Chaucer reciting Troilus and Criseyde: They were marvel-filled adventuresoften of a knight-errant with heroic qualities, who undertakes a questyet it is "the emphasis on heterosexual love and courtly manners distinguishes it from the chanson de geste and other kinds of epicwhich involve heroism. During the early 13th century, romances were increasingly written as prose.
Januarie, a vain man, hears only the flattery of his sycophantic friend Placebo. Januarie marries May, a young woman not yet 20 years old, largely out of lust and under the guise of religious acceptability.
He chooses her seemingly spontaneously after telling all his friends to go and look for a wife for him. It is unknown why May accepts Januarie; however, it is safe to assume that she did it for social betterment and possibly some kind of inheritance, Januarie being a rich man.
May reciprocates his attraction and plots to have sex with him.
"The Merchant's Tale" (Middle English: The Marchantes Tale) is one of Geoffrey Chaucer's Canterbury Tales. In it Chaucer subtly mocks antifeminist literature like that of Theophrastus ('Theofraste'). ENCYCLOPEDIA OF FREEMASONRY AND ITS KINDRED SCIENCES by ALBERT C. MACKEY M. D. Browse the Encyclopedia by clicking on any of the letters below. A | B | C | D | E | F. Geoffrey Chaucer (circa ) was born into a family of wealthy London wine merchants with ties to court, connections that were to be central to his life. For some 35 years, he served the royal family — Edward the Black Prince, John of Gaunt and King Edward III.
This disability, however, spiritually serves Januarie well. His language and character, formerly lewd and repulsive, becomes beautiful and gentle love poetry, and his love for May could be seen to evolve to more than just lust and desire.
On June 8, Januarie and May enter a garden that he has built for her. Meanwhile, Damyan has sneaked into the garden using a key that he has made from a mould May has given him and waits for May in a pear tree, symbolising, it has been said, the forbidden fruit from Genesis.
May, implying that she is pregnant and craving a pear, requests one from the tree and Januarie, old and blind, and therefore unable to reach, is persuaded to stoop and allow May to climb onto his back herself.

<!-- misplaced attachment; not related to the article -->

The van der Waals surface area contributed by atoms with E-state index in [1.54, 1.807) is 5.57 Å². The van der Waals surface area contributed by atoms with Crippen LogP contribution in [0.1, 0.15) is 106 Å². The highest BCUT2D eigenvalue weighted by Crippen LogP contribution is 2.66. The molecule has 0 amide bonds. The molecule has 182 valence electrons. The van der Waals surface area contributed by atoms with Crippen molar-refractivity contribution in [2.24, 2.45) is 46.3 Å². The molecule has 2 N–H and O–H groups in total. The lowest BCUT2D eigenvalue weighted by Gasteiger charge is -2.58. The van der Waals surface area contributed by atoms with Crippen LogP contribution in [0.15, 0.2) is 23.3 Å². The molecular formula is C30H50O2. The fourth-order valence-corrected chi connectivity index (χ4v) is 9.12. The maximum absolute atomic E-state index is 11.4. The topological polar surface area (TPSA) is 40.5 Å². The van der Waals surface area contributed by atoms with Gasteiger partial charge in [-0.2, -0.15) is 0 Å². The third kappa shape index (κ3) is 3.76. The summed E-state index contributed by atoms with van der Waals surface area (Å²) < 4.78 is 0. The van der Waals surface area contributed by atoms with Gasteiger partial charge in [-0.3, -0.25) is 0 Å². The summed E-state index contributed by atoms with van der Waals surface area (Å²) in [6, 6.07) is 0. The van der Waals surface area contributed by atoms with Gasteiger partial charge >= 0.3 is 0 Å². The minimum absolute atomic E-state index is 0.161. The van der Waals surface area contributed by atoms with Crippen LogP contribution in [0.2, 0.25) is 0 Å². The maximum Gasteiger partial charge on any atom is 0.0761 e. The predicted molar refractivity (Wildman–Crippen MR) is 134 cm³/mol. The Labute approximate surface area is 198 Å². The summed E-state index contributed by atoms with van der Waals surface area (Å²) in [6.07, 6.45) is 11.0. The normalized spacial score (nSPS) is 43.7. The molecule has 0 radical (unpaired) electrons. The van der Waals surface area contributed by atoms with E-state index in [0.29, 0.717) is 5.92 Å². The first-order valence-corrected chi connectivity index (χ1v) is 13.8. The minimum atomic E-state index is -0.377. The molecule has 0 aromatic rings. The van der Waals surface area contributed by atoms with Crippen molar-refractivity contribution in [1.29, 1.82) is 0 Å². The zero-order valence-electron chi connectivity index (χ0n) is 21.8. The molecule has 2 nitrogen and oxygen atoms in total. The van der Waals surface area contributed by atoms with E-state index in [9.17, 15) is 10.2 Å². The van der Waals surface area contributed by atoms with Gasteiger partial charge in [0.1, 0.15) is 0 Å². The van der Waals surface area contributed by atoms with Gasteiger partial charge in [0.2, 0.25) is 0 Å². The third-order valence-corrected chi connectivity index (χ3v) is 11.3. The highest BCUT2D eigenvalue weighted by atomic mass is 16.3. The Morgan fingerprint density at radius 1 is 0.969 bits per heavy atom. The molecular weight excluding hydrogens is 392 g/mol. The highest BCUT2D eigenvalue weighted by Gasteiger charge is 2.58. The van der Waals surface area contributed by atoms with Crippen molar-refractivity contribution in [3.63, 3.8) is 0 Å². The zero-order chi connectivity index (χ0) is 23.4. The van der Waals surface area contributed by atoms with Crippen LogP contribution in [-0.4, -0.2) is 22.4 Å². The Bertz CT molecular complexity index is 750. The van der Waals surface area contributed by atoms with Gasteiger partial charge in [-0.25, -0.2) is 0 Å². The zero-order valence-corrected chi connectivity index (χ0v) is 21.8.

In the tree, May is promptly greeted by her young lover Damyan, and they begin to have sex, described by the Merchant in a particularly lewd and bold fashion: These presentations of these two characters and their quarrel crystallises many elements of the tale, namely the argument between man and woman and the religious confusion in the tale, which invokes both the classical gods and the Christian one.
Indeed the presence of particular gods has individual relevance when related to this tale: The tale ends rather unexpectedly: However, Chaucer does not end the tale entirely happily: Conforming with the wider symbolism in the tale of spring triumphing over winter May over Januarythe conclusion supports the unimportance of Damyan whose name has no seasonal context: Typically a description for a tale of carnal lust and frivolous bed-hopping, some would argue that especially the latter half of the tale, where Damyan and May have sex in the tree with the blind Januarie at the foot of the tree, represents fabliau.
Derek Pearsallfor example, is in favour of this view.
Some critics, such as Maurice Husseyfeel that Chaucer offers a great deal more sophistication and philosophical insight to put this on a level above fabliau.Bowes and Church's Food Values of Portions Commonly Used, Text and CD-ROM Package, Jean A. Pennington, Judith S. Spungen As You Like It (the New Hudson Shakespeare), William Shakespeare Sndwich Gigante, Lynn George The Ultimate US National Parks Collection.
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"The Merchant's Tale" (Middle English: The Marchantes Tale) is one of Geoffrey Chaucer's Canterbury Tales. In it Chaucer subtly mocks antifeminist literature like that of Theophrastus ('Theofraste').
Find related themes, quotes, symbols, characters, and more. Close Get everything you need to know about The Merchant in The Canterbury Tales. Analysis, related quotes, timeline. The character of The Merchant in The Canterbury Tales from LitCharts | The creators of SparkNotes. Geoffrey Chaucer.
Upgrade to A + Download this Lit Guide. A novel is a relatively long work of narrative fiction, normally in prose, which is typically published as a book.. The entire genre has been seen as having "a continuous and comprehensive history of about two thousand years", with its origins in classical Greece and Rome, in medieval and early modern romance, and in the tradition of the Italian renaissance novella.
The Merchant's Tale is the second tale handling the cuckolding of an old husband by a young bride (the first was The Miller's Tale). The choice of names supports the Merchant's point-of-view: January (old with white hair like snow) marries May (young and beautiful like the May flowers) after rejecting the good advice of Justinius (the just or righteous man) and following the advice of Placebo (the flattering man).